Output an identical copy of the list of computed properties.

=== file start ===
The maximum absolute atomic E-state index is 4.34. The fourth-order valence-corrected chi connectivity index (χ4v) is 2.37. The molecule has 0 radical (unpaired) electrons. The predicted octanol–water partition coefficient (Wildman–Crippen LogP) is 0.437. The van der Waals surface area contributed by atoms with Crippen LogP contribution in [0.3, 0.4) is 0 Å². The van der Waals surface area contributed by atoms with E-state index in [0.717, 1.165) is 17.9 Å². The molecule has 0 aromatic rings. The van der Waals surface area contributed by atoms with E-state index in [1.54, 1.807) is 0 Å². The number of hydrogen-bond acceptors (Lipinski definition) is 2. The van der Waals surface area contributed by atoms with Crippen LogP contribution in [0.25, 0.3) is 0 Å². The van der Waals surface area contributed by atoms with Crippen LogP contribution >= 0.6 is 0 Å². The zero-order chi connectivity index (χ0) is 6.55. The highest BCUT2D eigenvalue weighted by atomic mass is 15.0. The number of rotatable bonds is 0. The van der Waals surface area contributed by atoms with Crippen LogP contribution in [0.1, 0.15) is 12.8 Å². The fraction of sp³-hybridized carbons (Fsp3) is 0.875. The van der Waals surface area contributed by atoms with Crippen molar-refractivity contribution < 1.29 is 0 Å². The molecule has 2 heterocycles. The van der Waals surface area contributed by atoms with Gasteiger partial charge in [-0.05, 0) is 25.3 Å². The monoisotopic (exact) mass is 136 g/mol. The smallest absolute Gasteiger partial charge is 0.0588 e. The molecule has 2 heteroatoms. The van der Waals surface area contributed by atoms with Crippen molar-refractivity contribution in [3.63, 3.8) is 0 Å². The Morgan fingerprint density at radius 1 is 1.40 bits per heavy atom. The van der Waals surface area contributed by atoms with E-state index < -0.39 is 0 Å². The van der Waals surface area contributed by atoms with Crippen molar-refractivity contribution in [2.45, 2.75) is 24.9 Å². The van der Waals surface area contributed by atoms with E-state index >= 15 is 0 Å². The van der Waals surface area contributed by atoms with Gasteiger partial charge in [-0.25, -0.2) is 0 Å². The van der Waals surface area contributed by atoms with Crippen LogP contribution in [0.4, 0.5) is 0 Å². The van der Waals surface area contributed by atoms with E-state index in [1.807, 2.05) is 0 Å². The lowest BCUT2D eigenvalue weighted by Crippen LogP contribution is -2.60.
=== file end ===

The maximum absolute atomic E-state index is 4.34. The fourth-order valence-corrected chi connectivity index (χ4v) is 2.37. The molecule has 0 radical (unpaired) electrons. The predicted octanol–water partition coefficient (Wildman–Crippen LogP) is 0.437. The van der Waals surface area contributed by atoms with Crippen LogP contribution in [0.3, 0.4) is 0 Å². The van der Waals surface area contributed by atoms with E-state index in [0.717, 1.165) is 17.9 Å². The molecule has 0 aromatic rings. The van der Waals surface area contributed by atoms with E-state index in [1.54, 1.807) is 0 Å². The number of hydrogen-bond acceptors (Lipinski definition) is 2. The van der Waals surface area contributed by atoms with Crippen LogP contribution in [0.25, 0.3) is 0 Å². The van der Waals surface area contributed by atoms with Crippen LogP contribution >= 0.6 is 0 Å². The zero-order chi connectivity index (χ0) is 6.55. The highest BCUT2D eigenvalue weighted by atomic mass is 15.0. The number of rotatable bonds is 0. The van der Waals surface area contributed by atoms with Crippen LogP contribution in [0.1, 0.15) is 12.8 Å². The fraction of sp³-hybridized carbons (Fsp3) is 0.875. The van der Waals surface area contributed by atoms with Crippen molar-refractivity contribution < 1.29 is 0 Å². The molecule has 2 heterocycles. The van der Waals surface area contributed by atoms with Gasteiger partial charge in [-0.05, 0) is 25.3 Å². The monoisotopic (exact) mass is 136 g/mol. The smallest absolute Gasteiger partial charge is 0.0588 e. The molecule has 2 heteroatoms. The van der Waals surface area contributed by atoms with Crippen molar-refractivity contribution in [3.63, 3.8) is 0 Å². The Morgan fingerprint density at radius 1 is 1.40 bits per heavy atom. The van der Waals surface area contributed by atoms with E-state index < -0.39 is 0 Å². The van der Waals surface area contributed by atoms with Crippen molar-refractivity contribution in [2.45, 2.75) is 24.9 Å². The van der Waals surface area contributed by atoms with E-state index >= 15 is 0 Å². The van der Waals surface area contributed by atoms with Gasteiger partial charge in [-0.25, -0.2) is 0 Å². The van der Waals surface area contributed by atoms with Crippen LogP contribution in [0.4, 0.5) is 0 Å². The van der Waals surface area contributed by atoms with E-state index in [1.807, 2.05) is 0 Å². The lowest BCUT2D eigenvalue weighted by Crippen LogP contribution is -2.60.